We live in an era in need of transformative and regenerative typologies to fill in the gaps of our cities. The Camp-Out is a brief that hopes to answer the question: “Given the need of adaptation to the ever-changing nature of living, how can transformable design foster the creative inhabitation of high rise timber structures?”
The project takes inspiration from the No-stop city, Zip up house and Ken Isaac furniture design to produce a regenerative apartment and commercial complex that inhabitates a 4m narrow infill volume at 24 metre height. The design explores the interlocking of two separate units which façades are characterised by personalised timber modules prefabricated utilising reclaimed materials.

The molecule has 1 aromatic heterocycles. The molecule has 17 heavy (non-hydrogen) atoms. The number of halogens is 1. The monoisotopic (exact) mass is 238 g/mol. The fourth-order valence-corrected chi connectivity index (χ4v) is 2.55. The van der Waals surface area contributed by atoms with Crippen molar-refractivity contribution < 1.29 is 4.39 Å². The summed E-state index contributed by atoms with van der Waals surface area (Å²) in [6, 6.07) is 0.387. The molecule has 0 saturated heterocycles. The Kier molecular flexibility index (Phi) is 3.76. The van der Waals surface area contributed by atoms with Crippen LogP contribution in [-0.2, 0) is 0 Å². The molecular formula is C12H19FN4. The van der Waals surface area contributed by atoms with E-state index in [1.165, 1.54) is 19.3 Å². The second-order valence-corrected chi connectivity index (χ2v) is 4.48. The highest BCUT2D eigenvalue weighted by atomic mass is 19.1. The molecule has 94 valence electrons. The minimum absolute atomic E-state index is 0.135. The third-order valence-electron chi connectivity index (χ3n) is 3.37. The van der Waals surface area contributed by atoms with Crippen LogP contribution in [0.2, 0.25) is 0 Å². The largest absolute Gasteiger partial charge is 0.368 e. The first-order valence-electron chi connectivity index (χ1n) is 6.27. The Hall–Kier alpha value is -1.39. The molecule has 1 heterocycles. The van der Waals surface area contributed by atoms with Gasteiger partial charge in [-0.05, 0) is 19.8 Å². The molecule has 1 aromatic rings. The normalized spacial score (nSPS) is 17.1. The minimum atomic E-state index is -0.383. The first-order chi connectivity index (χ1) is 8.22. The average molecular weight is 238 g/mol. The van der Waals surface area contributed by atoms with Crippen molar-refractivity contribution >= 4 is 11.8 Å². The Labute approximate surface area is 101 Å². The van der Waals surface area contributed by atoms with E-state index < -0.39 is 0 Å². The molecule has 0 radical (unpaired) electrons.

The design process involved active exploration of transformable timber parts at multiple scales. From the smallest portmanteau which looked at folding volumes, to the one-room building that explored the basic timber skeleton which can be inserted with a set of opening modules customisable based on the one living habits.
The neighbouring building is designed by Tzu Shou Huang, and the shared laneway in the middle are designed as a group as a creative ground for timber reclaim and reuse.